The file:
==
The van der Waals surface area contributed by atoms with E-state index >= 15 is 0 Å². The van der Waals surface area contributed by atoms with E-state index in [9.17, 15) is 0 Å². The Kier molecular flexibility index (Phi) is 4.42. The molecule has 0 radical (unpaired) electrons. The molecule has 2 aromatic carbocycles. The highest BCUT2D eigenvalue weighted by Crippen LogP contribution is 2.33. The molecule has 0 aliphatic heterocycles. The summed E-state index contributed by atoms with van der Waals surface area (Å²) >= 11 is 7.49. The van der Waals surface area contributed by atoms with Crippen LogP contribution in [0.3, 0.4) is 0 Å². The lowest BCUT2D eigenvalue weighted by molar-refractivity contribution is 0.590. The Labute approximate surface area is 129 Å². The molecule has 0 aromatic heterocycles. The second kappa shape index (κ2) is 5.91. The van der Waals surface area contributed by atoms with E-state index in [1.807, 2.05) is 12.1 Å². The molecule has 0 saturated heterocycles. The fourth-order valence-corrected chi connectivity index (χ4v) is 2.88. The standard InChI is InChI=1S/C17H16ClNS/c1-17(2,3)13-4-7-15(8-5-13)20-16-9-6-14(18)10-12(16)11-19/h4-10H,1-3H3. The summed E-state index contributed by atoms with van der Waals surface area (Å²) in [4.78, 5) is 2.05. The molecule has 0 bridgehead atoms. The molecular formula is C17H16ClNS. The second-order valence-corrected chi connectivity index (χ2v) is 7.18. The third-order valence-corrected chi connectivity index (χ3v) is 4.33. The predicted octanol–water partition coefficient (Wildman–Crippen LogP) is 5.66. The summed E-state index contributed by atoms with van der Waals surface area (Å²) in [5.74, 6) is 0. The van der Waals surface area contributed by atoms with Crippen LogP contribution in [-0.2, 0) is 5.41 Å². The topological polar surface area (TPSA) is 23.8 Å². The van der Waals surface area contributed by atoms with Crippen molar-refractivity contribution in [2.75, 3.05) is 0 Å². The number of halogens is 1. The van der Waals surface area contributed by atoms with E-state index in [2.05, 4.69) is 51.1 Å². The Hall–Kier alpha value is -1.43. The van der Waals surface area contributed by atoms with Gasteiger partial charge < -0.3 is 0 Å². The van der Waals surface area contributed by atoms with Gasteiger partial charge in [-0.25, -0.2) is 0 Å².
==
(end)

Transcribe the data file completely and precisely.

The van der Waals surface area contributed by atoms with E-state index >= 15 is 0 Å². The van der Waals surface area contributed by atoms with E-state index in [9.17, 15) is 0 Å². The Kier molecular flexibility index (Phi) is 4.42. The molecule has 0 radical (unpaired) electrons. The molecule has 2 aromatic carbocycles. The highest BCUT2D eigenvalue weighted by Crippen LogP contribution is 2.33. The molecule has 0 aliphatic heterocycles. The summed E-state index contributed by atoms with van der Waals surface area (Å²) >= 11 is 7.49. The van der Waals surface area contributed by atoms with Crippen LogP contribution in [0.3, 0.4) is 0 Å². The lowest BCUT2D eigenvalue weighted by molar-refractivity contribution is 0.590. The Labute approximate surface area is 129 Å². The molecule has 0 aromatic heterocycles. The second kappa shape index (κ2) is 5.91. The van der Waals surface area contributed by atoms with E-state index in [1.807, 2.05) is 12.1 Å². The molecule has 0 saturated heterocycles. The fourth-order valence-corrected chi connectivity index (χ4v) is 2.88. The standard InChI is InChI=1S/C17H16ClNS/c1-17(2,3)13-4-7-15(8-5-13)20-16-9-6-14(18)10-12(16)11-19/h4-10H,1-3H3. The summed E-state index contributed by atoms with van der Waals surface area (Å²) in [4.78, 5) is 2.05. The molecule has 0 bridgehead atoms. The molecular formula is C17H16ClNS. The second-order valence-corrected chi connectivity index (χ2v) is 7.18. The third-order valence-corrected chi connectivity index (χ3v) is 4.33. The predicted octanol–water partition coefficient (Wildman–Crippen LogP) is 5.66. The summed E-state index contributed by atoms with van der Waals surface area (Å²) in [5.74, 6) is 0. The van der Waals surface area contributed by atoms with Crippen LogP contribution in [-0.2, 0) is 5.41 Å². The topological polar surface area (TPSA) is 23.8 Å². The van der Waals surface area contributed by atoms with Crippen molar-refractivity contribution in [2.75, 3.05) is 0 Å². The number of halogens is 1. The van der Waals surface area contributed by atoms with E-state index in [2.05, 4.69) is 51.1 Å². The Hall–Kier alpha value is -1.43. The van der Waals surface area contributed by atoms with Gasteiger partial charge < -0.3 is 0 Å². The van der Waals surface area contributed by atoms with Gasteiger partial charge in [-0.25, -0.2) is 0 Å².